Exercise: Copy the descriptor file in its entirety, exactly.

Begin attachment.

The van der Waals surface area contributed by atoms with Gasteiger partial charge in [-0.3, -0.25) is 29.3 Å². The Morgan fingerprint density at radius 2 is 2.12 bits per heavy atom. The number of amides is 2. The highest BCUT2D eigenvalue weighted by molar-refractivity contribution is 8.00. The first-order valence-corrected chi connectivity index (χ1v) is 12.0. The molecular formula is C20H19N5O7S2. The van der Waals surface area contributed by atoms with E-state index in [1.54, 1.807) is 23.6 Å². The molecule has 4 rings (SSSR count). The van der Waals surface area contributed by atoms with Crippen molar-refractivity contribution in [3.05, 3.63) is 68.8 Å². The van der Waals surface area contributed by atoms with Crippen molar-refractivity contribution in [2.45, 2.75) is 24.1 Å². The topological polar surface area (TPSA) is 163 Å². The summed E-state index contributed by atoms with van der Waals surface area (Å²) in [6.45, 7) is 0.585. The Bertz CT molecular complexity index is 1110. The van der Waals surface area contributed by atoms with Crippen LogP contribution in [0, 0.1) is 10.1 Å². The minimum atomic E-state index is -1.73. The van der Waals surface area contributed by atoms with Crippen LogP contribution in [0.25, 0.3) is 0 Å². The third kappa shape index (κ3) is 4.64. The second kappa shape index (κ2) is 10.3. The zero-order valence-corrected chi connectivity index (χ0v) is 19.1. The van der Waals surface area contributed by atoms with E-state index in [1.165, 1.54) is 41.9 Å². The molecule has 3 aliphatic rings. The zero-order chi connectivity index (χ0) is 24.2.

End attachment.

The van der Waals surface area contributed by atoms with Gasteiger partial charge in [-0.3, -0.25) is 29.3 Å². The Morgan fingerprint density at radius 2 is 2.12 bits per heavy atom. The number of amides is 2. The highest BCUT2D eigenvalue weighted by molar-refractivity contribution is 8.00. The first-order valence-corrected chi connectivity index (χ1v) is 12.0. The molecular formula is C20H19N5O7S2. The van der Waals surface area contributed by atoms with E-state index in [1.54, 1.807) is 23.6 Å². The molecule has 4 rings (SSSR count). The van der Waals surface area contributed by atoms with Crippen molar-refractivity contribution in [3.05, 3.63) is 68.8 Å². The van der Waals surface area contributed by atoms with Crippen molar-refractivity contribution in [2.45, 2.75) is 24.1 Å². The topological polar surface area (TPSA) is 163 Å². The summed E-state index contributed by atoms with van der Waals surface area (Å²) in [6.45, 7) is 0.585. The Bertz CT molecular complexity index is 1110. The van der Waals surface area contributed by atoms with Crippen LogP contribution in [0, 0.1) is 10.1 Å². The minimum atomic E-state index is -1.73. The van der Waals surface area contributed by atoms with Crippen LogP contribution in [0.25, 0.3) is 0 Å². The third kappa shape index (κ3) is 4.64. The second kappa shape index (κ2) is 10.3. The zero-order valence-corrected chi connectivity index (χ0v) is 19.1. The van der Waals surface area contributed by atoms with E-state index in [1.165, 1.54) is 41.9 Å². The molecule has 3 aliphatic rings. The zero-order chi connectivity index (χ0) is 24.2.